I must admit that in between showing in Ocala, packing for the long trek home to my beloved Crow's Ear, cheering Buck and Bobby (and Reggie) on at Rolex in a remote coffee shop, and prepping for my own spring three day at Jersey Fresh, writing a blog had been demoted to the least of my priorities. To add insult to injury, the increasingly sluggish pace of our computer’s internet connection here at the homestead certainly does not add any incentive. So let’s see, so much to cover in so little time as I sit here in the overly air conditioned Apple Store in my work-out ensemble...where shall I begin?
I think I will start by congratulating my coach and friend, Buck Davidson with one of the most inspirational and emotional weekends of riding and horsemanship I have ever witnessed in my twenty five years of living. Needless to say, I was pretty anxious to drive up to his farm in Reigalsville, PA, to train a week prior to Alex and my CCI***, which would not only be Alex’s first CCI*** in his career, but my first three day outing since my accident, over a year later. This blog is especially paramount because I feel the need to address to my audience the importance of my taking a lengthy time to come back to full speed at the upper levels. Allow me to elaborate: last year after my accident, I was so focused on recovering and hopping back into the saddle that the idea of coming back at Fairhill in the fall of 2008 seemed an impeccable one. I would hear my mom and my coach tell me to take things slow and steady but I was so set on proving to everyone (including myself) that I come back quickly, that I lost sight of the present and ignored the past. However, after taking a few months longer to heal and pondering the reasoning behind this surge to get to a fall CCI***, I realized that the reason why I was pushing myself was the only reason why I SHOULDN'T. The person I should be proving anything to is myself, and that is probably the largest lesson I have learned in a long time. Interestingly enough, as the fall shows commenced, and the winter circuit in Ocala began to transpire, that overwhelming feeling of having to prove myself to everyone dissipated, and what replaced it was a feeling of self doubt and insecurity. How was I going to give my young mounts, Alex and Seajack the confidence they needed to step up to the higher levels if I myself couldn’t conjure up even an ounce mentally or physically? Let me tell you, the drive down to Ocala was a somber one as I hoped this move wouldn't be a waste of my or my family’s money, time, or faith.
However, the nearly three months spent down south proved to be a worthy venture as I was able to successfully navigate my three competition horses around many horse trials, all with competitive results. I think the largest confidence boost for me came in the form of the completion of my first advanced back at the Fork with Alex. Although self-doubt weighed heavily on my shoulders, which is a feeling I have seldom had on the back of my horses, I was able to push through it’s barriers and increase both my and Alex’s confidence.
Now, back to the week spent in Reigalsville PA with Buck, Hawley Bennett, and Kerry Blackmer. Both Kerry and I carpooled our way to Buck’s farm only to be informed by a shocked yet awkwardly lucid Hawley that Buck cheated death by five seconds as his camper that he had owned for less than two weeks literally blew up! Of course because of the competitive drive that makes him a winner on so many accounts, Buck encouraged both Kerry and I to continue our pilgrimage up I-95 towards his farm and be ready for an afternoon gallop. Both Kerry and I thought, well if we are still going to gallop, then it shouldn't be that bad right? Oh, quite the contrary! As we pulled up to the back side of the farm’s entrance (had to take an alternate route to get there as the main road was closed due to a “fire”) we were immediately greeted by Mackenzie Booth (Buck’s head groom) and company on motor bikes all simultaneously explaining how the debacle at the farm took place. After everyone settled down, both Kerry and I escorted our trusty steeds to the nearest paddocks where we allowed them to graze while we took a gander at what was to be a skeleton of an RV surrounded by no less than twenty fire trucks and fifty fire fighters. Leave it to Buck to make an entrance such as this!!!!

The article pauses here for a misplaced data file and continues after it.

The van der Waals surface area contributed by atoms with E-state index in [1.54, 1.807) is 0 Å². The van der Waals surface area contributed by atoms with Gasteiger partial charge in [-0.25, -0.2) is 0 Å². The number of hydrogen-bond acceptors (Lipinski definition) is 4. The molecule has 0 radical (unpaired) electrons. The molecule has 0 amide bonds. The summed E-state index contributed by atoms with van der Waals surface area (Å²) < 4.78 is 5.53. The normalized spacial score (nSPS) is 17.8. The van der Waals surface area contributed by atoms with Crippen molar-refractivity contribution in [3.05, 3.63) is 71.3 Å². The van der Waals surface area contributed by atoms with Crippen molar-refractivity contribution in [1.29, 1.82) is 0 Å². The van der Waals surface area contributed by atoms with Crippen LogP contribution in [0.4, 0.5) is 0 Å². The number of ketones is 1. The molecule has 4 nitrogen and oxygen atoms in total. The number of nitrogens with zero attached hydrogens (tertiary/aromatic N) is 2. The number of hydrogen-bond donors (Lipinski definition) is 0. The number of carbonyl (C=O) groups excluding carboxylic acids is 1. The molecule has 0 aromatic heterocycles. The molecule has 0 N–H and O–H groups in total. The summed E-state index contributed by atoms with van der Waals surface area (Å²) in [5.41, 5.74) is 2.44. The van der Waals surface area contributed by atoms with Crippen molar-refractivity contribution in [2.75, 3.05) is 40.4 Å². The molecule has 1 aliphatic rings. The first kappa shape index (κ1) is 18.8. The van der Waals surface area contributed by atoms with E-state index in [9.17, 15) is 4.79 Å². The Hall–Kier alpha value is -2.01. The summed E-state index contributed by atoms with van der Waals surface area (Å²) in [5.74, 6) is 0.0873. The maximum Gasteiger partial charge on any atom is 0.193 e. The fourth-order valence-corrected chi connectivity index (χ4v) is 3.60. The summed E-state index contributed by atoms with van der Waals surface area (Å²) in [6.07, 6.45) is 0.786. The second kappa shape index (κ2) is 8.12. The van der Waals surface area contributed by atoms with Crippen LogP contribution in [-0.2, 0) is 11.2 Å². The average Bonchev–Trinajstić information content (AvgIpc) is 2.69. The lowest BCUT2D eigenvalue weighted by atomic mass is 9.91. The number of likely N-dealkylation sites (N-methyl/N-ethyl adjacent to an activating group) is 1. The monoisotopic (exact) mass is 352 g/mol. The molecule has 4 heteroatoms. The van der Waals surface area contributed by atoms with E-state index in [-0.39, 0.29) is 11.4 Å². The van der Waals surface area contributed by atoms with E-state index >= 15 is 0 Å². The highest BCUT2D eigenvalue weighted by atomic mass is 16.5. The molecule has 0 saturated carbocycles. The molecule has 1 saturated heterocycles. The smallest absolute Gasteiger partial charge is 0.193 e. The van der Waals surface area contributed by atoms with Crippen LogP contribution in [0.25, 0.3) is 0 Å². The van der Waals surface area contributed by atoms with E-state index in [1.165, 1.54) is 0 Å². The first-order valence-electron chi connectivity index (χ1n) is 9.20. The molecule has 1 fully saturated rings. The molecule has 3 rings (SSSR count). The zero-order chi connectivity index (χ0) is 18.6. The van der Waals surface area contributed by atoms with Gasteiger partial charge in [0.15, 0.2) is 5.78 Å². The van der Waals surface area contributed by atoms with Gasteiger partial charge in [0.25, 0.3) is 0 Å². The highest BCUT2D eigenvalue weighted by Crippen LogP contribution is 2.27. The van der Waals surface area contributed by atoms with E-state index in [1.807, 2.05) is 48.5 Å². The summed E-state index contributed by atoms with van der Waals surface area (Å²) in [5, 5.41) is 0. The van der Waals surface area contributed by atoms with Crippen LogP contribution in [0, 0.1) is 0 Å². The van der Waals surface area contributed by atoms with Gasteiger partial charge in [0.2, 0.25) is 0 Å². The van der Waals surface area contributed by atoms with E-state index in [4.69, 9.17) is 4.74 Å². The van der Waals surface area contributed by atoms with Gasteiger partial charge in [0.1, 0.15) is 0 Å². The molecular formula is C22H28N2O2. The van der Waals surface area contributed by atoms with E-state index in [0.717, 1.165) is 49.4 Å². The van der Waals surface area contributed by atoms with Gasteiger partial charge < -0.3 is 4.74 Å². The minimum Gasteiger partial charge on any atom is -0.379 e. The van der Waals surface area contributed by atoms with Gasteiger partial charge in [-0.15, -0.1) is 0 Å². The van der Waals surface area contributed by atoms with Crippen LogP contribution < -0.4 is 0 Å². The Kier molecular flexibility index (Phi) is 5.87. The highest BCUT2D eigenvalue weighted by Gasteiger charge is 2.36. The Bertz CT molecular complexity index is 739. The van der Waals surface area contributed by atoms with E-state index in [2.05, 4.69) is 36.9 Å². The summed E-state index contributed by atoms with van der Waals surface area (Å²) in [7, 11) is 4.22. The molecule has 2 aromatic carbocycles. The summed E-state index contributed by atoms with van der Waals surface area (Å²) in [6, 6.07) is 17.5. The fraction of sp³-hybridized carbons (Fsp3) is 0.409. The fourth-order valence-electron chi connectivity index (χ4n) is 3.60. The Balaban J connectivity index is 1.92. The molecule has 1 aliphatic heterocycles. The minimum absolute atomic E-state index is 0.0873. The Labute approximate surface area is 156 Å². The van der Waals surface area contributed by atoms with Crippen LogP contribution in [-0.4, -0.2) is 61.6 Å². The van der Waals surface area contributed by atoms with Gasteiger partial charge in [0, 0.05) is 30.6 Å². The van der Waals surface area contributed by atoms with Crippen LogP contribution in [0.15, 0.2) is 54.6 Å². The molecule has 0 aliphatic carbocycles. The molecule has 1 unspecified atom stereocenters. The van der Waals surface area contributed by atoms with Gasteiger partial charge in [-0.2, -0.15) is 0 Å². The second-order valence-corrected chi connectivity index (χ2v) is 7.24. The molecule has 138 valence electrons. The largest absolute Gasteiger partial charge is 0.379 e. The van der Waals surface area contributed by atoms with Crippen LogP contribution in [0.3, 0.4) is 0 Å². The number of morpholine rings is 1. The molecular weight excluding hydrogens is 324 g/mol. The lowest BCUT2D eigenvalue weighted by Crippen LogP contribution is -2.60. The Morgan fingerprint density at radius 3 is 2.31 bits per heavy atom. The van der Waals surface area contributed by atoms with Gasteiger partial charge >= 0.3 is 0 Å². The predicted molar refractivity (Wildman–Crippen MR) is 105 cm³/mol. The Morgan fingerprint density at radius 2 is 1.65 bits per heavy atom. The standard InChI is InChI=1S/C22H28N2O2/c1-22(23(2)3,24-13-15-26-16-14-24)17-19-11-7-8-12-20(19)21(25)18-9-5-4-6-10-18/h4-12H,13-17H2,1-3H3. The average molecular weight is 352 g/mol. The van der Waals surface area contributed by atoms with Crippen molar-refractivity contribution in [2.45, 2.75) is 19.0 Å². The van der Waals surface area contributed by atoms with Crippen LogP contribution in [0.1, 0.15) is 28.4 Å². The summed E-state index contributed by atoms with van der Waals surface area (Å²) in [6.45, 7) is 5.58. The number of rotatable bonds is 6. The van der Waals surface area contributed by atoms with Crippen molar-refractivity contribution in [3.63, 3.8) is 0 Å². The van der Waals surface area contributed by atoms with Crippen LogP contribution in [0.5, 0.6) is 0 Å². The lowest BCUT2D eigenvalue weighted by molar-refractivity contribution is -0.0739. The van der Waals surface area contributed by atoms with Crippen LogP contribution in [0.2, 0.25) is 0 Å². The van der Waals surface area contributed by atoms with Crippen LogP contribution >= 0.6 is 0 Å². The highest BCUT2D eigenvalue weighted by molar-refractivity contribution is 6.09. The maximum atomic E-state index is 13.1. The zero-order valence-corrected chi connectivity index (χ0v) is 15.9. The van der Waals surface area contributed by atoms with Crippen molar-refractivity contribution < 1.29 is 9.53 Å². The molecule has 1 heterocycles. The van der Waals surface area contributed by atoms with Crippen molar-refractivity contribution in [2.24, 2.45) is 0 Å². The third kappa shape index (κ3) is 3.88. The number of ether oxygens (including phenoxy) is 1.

The days working up to Jersey Fresh were nothing short of miserable, bringing with them torrential rain and bone-chilling temperatures. In fact, there was not one day the week before the three star that wasn't downtrodden with rain. Luckily for us at the new BDJ stables, we spent most of our time in the indoor arena practicing our flat work or performing ornate grid work under the watchful eye of “Coach.” Even though the weather was certainly not willing to participate, Alex put in great work and effort leading up to the pinnacle of our spring season.
The weather in Allentown NJ was less than desirable which seemed to cause people’s morale to follow suit. Every time I exercised Alex in the warm up ring, I would have to take him back to the wash stall for a full bathing in order to get the mud and blue stone grime that covered his legs, belly, and tail. Let me tell you, there was certainly a large scramble to get to those coveted wash stalls right before the jog which made for an interesting and increasingly entertaining scene as I watched the grooms, horse in one hand and hose in another, dance around in circles in preparation for the upcoming jogs.
Alex performed his trot up like a rock star, and might I add, certainly looked the part of one too. Until this time, my cheering squad and closest friends, Mom, Yvette Joyce, and Jess Bowen hadn’t arrived to the show so I was eager to see their smiling faces accompanied with their boisterous laughter. Following the jogs, we headed out to walk the course, ate a quick dinner, and headed back to the warmth of the hotel in anticipation for the next day’s festivities in the dressage court.